Biologic Mesh: Classification and Evidence-Based Critical Appraisal

  • Corey R. DeekenEmail author


Numerous biologic meshes exist for soft tissue repair applications such as hernia repair/abdominal wall reconstruction. These materials can be classified based on the species and type of tissue from which they are derived, as well as the processing that the tissue undergoes. The impact of these variables on the mechanical properties and remodeling characteristics of biologic meshes are not well understood. Recent studies have documented the baseline physical, mechanical, and thermal properties of several biologic meshes, along with in vitro studies of the impact of repetitive loading and enzyme exposure on baseline mechanical properties. Porcine models have also described the mechanical strength and host tissue response of several biologic meshes in an in vivo setting. Additionally, a recent clinical trial has documented the remodeling characteristics of several types of biologic meshes after implantation in human subjects. The results of these studies have consistently shown that the effects of crosslinking are species/tissue dependent or related to the specific chemical compounds utilized to achieve crosslinking and the number of additional bonds ultimately introduced into these tissues. Additionally, differences have been observed between non-crosslinked materials, suggesting that widespread generalizations should not be made even amongst non-crosslinked materials. Differences due to species, tissue type, and other processing conditions such as decellularization and sterilization are likely as influential as the presence or absence of intentional crosslinking and should be explored further in future studies.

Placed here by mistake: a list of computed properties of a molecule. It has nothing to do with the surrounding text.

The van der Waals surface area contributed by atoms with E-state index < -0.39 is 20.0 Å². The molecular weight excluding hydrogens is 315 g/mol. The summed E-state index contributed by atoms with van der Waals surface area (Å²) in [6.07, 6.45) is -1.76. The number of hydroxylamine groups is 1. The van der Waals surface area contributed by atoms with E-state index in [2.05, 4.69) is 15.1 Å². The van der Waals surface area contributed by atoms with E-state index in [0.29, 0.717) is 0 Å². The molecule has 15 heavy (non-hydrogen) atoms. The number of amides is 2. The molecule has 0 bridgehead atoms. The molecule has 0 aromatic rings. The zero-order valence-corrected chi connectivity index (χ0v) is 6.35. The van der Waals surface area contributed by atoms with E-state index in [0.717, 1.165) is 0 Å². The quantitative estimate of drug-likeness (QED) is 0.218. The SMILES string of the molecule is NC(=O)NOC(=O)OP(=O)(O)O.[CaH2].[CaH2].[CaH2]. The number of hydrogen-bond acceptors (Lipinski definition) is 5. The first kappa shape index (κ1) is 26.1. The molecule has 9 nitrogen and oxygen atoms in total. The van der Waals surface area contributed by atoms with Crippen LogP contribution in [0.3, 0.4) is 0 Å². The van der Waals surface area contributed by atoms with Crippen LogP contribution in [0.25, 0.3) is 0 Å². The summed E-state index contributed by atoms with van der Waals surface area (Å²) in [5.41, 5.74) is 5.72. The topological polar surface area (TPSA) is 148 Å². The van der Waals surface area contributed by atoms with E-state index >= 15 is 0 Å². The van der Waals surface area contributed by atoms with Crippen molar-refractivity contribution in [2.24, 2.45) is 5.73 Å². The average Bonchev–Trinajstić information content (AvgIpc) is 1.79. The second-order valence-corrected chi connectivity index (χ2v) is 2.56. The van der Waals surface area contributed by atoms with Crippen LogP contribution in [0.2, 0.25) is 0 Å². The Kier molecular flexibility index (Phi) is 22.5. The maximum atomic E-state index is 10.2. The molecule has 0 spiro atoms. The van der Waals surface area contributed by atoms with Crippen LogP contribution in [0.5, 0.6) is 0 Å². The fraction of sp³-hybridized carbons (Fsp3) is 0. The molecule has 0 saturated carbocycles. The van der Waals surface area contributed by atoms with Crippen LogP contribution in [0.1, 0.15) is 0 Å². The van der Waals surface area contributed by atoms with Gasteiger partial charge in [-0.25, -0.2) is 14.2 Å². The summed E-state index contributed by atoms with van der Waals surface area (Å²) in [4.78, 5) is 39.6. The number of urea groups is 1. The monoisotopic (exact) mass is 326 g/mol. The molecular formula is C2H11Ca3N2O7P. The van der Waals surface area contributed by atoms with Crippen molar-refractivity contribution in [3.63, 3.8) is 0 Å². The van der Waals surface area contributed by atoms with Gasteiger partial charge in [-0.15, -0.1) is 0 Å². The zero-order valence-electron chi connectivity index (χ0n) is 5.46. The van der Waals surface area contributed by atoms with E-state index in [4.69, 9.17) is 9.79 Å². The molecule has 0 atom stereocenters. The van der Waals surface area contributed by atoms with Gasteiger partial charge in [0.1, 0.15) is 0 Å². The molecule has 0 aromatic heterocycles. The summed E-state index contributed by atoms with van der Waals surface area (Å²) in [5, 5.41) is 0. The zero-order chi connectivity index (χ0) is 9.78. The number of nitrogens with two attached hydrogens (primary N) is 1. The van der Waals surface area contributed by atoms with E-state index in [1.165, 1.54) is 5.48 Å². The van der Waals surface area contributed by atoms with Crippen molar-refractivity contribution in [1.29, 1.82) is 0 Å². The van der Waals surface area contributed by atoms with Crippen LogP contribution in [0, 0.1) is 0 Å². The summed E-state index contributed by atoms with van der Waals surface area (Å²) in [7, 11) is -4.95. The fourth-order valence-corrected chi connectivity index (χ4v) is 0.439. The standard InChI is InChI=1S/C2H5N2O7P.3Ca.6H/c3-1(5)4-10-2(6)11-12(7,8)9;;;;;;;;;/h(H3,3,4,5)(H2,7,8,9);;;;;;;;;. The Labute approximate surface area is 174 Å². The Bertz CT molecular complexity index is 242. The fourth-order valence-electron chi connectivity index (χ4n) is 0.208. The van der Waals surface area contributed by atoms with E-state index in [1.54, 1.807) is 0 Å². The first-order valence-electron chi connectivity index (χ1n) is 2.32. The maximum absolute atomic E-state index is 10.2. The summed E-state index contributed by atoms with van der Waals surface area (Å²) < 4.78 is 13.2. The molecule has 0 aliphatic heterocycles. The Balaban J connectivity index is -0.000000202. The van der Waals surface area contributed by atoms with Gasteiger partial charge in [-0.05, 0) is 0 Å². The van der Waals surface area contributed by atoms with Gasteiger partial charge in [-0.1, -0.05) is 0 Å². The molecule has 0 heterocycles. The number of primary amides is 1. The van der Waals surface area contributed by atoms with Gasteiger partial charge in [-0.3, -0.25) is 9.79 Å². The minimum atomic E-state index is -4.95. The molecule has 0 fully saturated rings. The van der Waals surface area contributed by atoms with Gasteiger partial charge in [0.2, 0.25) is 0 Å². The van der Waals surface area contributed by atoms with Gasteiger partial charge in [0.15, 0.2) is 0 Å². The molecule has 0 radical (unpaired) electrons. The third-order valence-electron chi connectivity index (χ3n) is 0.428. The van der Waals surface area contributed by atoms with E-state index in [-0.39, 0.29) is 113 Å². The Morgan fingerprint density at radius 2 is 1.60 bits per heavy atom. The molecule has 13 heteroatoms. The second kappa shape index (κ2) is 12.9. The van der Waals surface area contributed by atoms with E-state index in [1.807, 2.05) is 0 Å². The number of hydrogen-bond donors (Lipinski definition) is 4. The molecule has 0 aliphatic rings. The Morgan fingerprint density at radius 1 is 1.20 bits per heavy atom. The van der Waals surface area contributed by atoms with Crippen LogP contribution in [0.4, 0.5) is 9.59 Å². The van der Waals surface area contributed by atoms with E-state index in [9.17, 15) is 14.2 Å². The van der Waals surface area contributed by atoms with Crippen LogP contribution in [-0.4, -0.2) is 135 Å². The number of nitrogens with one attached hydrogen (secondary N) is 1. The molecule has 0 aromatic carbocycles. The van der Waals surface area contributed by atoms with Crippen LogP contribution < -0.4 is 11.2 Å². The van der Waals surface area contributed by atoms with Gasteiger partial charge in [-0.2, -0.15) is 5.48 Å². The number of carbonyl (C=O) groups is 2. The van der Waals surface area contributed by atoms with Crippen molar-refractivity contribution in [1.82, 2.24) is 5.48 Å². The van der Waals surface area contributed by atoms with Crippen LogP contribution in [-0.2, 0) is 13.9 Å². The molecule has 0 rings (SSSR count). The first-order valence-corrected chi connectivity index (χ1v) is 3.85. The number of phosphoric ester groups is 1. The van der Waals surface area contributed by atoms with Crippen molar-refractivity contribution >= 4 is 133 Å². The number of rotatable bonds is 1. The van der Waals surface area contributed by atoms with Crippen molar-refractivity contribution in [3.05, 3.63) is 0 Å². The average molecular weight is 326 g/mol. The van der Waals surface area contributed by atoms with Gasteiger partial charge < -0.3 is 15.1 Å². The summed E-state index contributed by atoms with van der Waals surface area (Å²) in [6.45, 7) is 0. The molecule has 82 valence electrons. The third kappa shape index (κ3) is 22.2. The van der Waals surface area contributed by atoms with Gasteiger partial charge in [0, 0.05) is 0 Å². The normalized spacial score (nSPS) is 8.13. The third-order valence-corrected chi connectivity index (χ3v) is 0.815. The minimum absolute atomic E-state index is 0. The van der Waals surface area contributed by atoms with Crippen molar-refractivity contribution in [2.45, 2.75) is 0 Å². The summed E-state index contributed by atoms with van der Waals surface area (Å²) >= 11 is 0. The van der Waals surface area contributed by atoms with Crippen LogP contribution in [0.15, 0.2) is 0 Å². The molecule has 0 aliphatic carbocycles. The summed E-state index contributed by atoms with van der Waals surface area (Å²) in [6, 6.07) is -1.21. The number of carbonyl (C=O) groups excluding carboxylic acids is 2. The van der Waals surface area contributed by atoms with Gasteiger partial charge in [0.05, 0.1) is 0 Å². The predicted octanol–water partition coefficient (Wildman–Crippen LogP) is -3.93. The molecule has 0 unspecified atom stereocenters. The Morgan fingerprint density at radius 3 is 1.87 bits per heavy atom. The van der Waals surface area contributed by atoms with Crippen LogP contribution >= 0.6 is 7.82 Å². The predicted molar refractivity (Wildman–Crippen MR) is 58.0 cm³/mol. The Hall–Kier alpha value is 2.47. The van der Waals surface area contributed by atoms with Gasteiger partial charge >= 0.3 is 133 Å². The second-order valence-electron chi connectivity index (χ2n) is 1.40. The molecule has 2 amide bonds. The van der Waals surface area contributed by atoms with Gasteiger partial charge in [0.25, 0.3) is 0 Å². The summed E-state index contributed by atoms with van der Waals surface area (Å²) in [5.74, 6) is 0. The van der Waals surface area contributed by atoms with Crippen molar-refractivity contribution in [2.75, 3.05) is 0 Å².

Biologic mesh Collagenase Decellularization Enzymatic degradation Extracellular matrix Hernia repair Porcine model Remodeling Repetitive loading Tensile strength 


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Copyright information

© Springer International Publishing Switzerland 2016

Authors and Affiliations

  1. 1.Covalent BioLLCEurekaUSA

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